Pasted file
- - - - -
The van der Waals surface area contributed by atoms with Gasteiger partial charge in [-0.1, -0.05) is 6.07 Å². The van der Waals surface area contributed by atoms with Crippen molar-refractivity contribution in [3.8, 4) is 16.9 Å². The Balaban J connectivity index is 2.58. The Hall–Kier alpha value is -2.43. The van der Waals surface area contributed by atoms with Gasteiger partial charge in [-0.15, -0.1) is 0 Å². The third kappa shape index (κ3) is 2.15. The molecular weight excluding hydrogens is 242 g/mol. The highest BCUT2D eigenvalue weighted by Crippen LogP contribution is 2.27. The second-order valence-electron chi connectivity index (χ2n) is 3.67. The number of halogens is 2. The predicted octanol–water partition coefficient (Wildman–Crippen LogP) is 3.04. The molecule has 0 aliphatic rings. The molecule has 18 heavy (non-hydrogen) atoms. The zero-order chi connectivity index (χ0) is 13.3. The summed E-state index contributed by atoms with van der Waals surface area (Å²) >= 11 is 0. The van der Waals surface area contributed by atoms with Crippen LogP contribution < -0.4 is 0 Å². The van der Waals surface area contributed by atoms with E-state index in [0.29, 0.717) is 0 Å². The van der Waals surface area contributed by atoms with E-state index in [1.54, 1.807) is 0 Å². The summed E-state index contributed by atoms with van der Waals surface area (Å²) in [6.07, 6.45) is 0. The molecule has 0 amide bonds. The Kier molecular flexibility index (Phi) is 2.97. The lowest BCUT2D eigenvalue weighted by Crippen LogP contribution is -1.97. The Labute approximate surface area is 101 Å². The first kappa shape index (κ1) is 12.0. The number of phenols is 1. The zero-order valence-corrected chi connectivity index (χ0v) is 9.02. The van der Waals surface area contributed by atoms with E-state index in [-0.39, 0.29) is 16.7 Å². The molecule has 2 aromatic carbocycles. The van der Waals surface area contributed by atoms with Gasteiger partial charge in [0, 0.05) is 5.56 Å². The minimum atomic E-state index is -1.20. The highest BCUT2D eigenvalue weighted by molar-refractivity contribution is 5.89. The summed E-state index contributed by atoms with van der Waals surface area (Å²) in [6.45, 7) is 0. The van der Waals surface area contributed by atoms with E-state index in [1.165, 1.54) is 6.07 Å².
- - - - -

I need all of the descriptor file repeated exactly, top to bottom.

The van der Waals surface area contributed by atoms with Gasteiger partial charge in [-0.1, -0.05) is 6.07 Å². The van der Waals surface area contributed by atoms with Crippen molar-refractivity contribution in [3.8, 4) is 16.9 Å². The Balaban J connectivity index is 2.58. The Hall–Kier alpha value is -2.43. The van der Waals surface area contributed by atoms with Gasteiger partial charge in [-0.15, -0.1) is 0 Å². The third kappa shape index (κ3) is 2.15. The molecular weight excluding hydrogens is 242 g/mol. The highest BCUT2D eigenvalue weighted by Crippen LogP contribution is 2.27. The second-order valence-electron chi connectivity index (χ2n) is 3.67. The number of halogens is 2. The predicted octanol–water partition coefficient (Wildman–Crippen LogP) is 3.04. The molecule has 0 aliphatic rings. The molecule has 18 heavy (non-hydrogen) atoms. The zero-order chi connectivity index (χ0) is 13.3. The summed E-state index contributed by atoms with van der Waals surface area (Å²) >= 11 is 0. The van der Waals surface area contributed by atoms with Crippen LogP contribution < -0.4 is 0 Å². The van der Waals surface area contributed by atoms with E-state index in [0.29, 0.717) is 0 Å². The van der Waals surface area contributed by atoms with E-state index in [1.54, 1.807) is 0 Å². The summed E-state index contributed by atoms with van der Waals surface area (Å²) in [6.07, 6.45) is 0. The molecule has 0 amide bonds. The Kier molecular flexibility index (Phi) is 2.97. The lowest BCUT2D eigenvalue weighted by Crippen LogP contribution is -1.97. The Labute approximate surface area is 101 Å². The first kappa shape index (κ1) is 12.0. The number of phenols is 1. The zero-order valence-corrected chi connectivity index (χ0v) is 9.02. The van der Waals surface area contributed by atoms with E-state index in [-0.39, 0.29) is 16.7 Å². The molecule has 2 aromatic carbocycles. The van der Waals surface area contributed by atoms with Gasteiger partial charge in [0, 0.05) is 5.56 Å². The minimum atomic E-state index is -1.20. The highest BCUT2D eigenvalue weighted by molar-refractivity contribution is 5.89. The summed E-state index contributed by atoms with van der Waals surface area (Å²) in [6.45, 7) is 0. The van der Waals surface area contributed by atoms with E-state index in [1.165, 1.54) is 6.07 Å².